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  • FEC Record: Compliance

Policy statement on treasurer’s best efforts

July 1, 2007

On May 31, 2007, the Commission approved a Policy Statement clarifying its enforcement policy regarding political committees and treasurers’ compliance with the Federal Election Campaign Act’s (the Act) recordkeeping and reporting requirements.

The Act provides that a committee’s reports and records will be deemed in compliance with campaign finance laws if the treasurer demonstrates that best efforts were used to obtain, maintain and submit the information required under the Act. 2 U.S.C. §432(i). In the past, the Commission has interpreted this provision as applying only to a treasurer’s efforts to obtain required information from contributors, and not to maintaining information or submitting reports. 11 CFR 104.7.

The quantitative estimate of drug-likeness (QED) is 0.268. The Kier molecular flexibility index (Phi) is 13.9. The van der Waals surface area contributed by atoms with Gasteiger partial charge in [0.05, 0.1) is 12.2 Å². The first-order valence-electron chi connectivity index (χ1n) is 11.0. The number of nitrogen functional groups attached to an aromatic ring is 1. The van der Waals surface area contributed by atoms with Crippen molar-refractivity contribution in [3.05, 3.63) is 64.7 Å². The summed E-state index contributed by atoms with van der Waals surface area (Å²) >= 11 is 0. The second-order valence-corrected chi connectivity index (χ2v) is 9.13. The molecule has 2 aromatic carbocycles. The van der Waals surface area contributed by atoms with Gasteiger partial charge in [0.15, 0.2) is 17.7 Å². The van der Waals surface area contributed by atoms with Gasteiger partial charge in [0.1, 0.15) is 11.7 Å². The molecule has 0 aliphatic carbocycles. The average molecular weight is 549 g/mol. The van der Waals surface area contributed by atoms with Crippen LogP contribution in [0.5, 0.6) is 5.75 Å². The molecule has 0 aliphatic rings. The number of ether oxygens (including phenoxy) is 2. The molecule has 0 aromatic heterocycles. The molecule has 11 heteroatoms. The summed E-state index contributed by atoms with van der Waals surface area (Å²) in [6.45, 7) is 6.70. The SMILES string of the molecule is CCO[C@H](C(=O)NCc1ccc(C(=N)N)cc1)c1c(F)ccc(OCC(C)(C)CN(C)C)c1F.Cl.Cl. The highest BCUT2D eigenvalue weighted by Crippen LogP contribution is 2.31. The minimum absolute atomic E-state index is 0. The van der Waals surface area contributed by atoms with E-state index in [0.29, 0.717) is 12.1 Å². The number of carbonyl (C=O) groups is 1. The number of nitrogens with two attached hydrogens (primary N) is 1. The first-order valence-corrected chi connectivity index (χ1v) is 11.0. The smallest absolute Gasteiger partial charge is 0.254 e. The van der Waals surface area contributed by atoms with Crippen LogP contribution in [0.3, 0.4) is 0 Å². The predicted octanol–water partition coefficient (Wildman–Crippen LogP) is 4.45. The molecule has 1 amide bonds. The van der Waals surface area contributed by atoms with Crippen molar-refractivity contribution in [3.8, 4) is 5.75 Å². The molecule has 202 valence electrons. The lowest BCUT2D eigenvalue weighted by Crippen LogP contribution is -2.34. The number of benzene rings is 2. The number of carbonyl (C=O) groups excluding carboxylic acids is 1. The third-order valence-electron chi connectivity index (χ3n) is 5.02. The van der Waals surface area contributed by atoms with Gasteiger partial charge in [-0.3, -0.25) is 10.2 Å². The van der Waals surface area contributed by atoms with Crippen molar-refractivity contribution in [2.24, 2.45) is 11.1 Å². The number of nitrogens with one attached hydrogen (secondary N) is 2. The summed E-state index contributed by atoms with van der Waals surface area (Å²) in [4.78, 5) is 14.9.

However, the U.S. District Court for the District of Massachusetts determined in Lovely v. FEC that the Commission should also consider whether a treasurer used best efforts when trying to file a timely report. The Commission’s policy statement makes clear that the Commission intends to apply the best efforts provision to obtaining, maintaining and submitting all information and records to the Commission, consistent with the court’s decision in Lovely v. FEC.

Background

In previous enforcement actions, the Commission has interpreted the “best efforts” defense as limited to a treasurer’s attempts to obtain, maintain and disclose the name, address, occupation and employer of donors who contribute more than $200 per year. 11 CFR 104.7(b). This interpretation grew out of an example contained in the provision’s legislative history that explained how the test would be applied to a committee’s attempts to report a contributor’s occupation and name of employer.